In part I, I wrote about my first semester of teaching on-line and talked about our challenges with technology. Blackboard had a database corruption event during finals week and I had all kinds of struggles with the Windows version of Microsoft Excel. Mike wrote and asked if I thought students should be working more with non-Microsoft software and what I thought the challenges would be in doing so.
I can answer with a totally unqualified "it depends."
First, I think knowing how to use a spread-sheet program is an advantage in many different kinds of fields and even in real-life, outside of school. I've been using Microsoft Excel for 19 years for many different kinds of things and it's very useful. Lately, I've been using Google Docs, too, since I can share my spread sheets in Google Docs, more easily with other people.
But that's me. If it were totally up to me, I'd say that all the students should just use what I'm using. That would certainly make my life easier. But I also think that would be incredibly selfish and would defeat the purpose of why I teach. I don't teach classes to benefit myself, I teach classes to help the students.
If students had wanted to use Open Office or some alternative, that would have been fine with me. My goal was for them to properly analyze the data.
What about the students?
For students, the choice of a program should depend on these items:
- What program will students be expected to know when they graduate?
- What program has the features that are needed?
- What program are the other instructors using?
1. What program will students be expected to know when they graduate?
If I taught in a software engineering program or programming area, I would use Open Office without hesitation. I don't know if these kinds of fields ask students to do much in the way of data analysis, but I do know that lots of programmers like open source kinds of things and that's a kind of standard in the programming field.
If I'm teaching in a biotechnology program or bioinformatics, I would use Excel.
I have heard several people from the biotechnology industry describe the skills that they want from future employees. Every single person has said "they should know how to use Excel." When I ran a biotechnology program, our industrial advisory board members all said the same things and in fact, fluency with Excel and excellent lab notebooks were probably the two most important skills that helped our graduates get good jobs.
If students want jobs, they need to be able to write that they know how to use Excel on their resume'. Whom am I to deny them that opportunity when everyone else demands it?
Why is Microsoft Excel the industry-standard program in biotechnology?
Because Excel can be validated. People know how to validate it and how to work with it.
If a company makes products related to human health, and is successful, it will be governed at some point by a complex regulations, and the software by 21 CFR part 11. It is much easier for biotech and pharmaceutical companies to work with software that can be validated.
2. What program has the features that are needed?
Unfortunately, while I can use Google Docs widgets to make pivot tables, it's not easy, and I can't parse data into different columns or clean it up very easily. So, while I like it, it's not the complete answer just yet.
As far as Open Office, I asked the Open Office community for help with this. The OO community demonstrated, quite convincingly, that Open Office can do the things that I need it to do. I do plan to check it out this summer, though I have some reservations (see #1).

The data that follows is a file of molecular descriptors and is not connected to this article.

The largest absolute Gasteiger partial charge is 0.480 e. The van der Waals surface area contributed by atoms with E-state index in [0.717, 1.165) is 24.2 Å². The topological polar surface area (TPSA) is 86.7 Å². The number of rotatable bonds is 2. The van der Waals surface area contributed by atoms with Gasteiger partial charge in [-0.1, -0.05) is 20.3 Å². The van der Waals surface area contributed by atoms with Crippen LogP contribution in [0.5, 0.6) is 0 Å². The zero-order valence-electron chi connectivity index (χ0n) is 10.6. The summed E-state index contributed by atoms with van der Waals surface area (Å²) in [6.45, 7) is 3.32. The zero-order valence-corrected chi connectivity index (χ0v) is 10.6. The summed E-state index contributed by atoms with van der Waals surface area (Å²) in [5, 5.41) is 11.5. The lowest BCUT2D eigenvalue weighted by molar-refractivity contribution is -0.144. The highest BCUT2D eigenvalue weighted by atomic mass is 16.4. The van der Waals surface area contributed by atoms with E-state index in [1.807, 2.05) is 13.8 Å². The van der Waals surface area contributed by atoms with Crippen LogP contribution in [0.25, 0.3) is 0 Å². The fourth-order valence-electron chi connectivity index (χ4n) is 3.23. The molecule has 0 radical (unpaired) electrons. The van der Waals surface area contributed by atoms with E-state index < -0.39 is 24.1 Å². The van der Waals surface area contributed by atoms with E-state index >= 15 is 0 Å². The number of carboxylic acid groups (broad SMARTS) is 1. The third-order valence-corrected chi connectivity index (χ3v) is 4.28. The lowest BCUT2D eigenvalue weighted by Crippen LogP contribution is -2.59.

Microsoft Excel can do the things that I need, but there is a very problematic bug with the Windows version and people have warned me about using newer versions of Office for the Mac.
I may end up with a combination of Excel and Google Docs but the jury is still out.
3. What software program is used by the other instructors?
This last point is important from a pedagogical standpoint.
I first started teaching students how to use software about 15 years ago. I didn't intend to do this. I taught a course in Recombinant DNA technology and I had every expectation that the students would learn about computing their laboratory computer class.
But I thought that same thing math. In both cases, I was dead wrong.
I fought it at first, but I knew that would be a disservice to the students. Consequently, I taught lots of math and computing skills throughout the time I was a biotech instructor and even afterward, when I've taught extension courses.
Through this experience, I learned that it is better for students to learn one kind of program (word-processing, spread-sheet, drawing, web-browser, slide-making, molecular viewing) really well. After they have learned one program really well, they will have the confidence and knowledge to transfer those skills to other programs.
Most college courses assume that students already know how to use the programs. They treat using software like college courses used to treat typing when I was an undergraduate. They expected that everyone knew how to do it before starting college, but it wasn't actually a high school requirement because it was considered a vocational subject.
Everyone types don't they?
Most college classes don't have enough assignments, with data analysis, to give students a chance to learn any one program really well. Therefore, since all the college computing labs are usually equipped with Excel, and since students can buy it a highly discounted rate, and since most instructors know how to use it, there is a strong case, for using Excel.
If students learn one program well, they can transfer that knowledge to another; after they graduate.
I guess I'm an open source atheist. If the open source programs are the standard, and work the best, that's what I'll use. If Microsoft programs are the standard, and work the best that's what I'll use.
In the end, I care more about students than I do about ideology.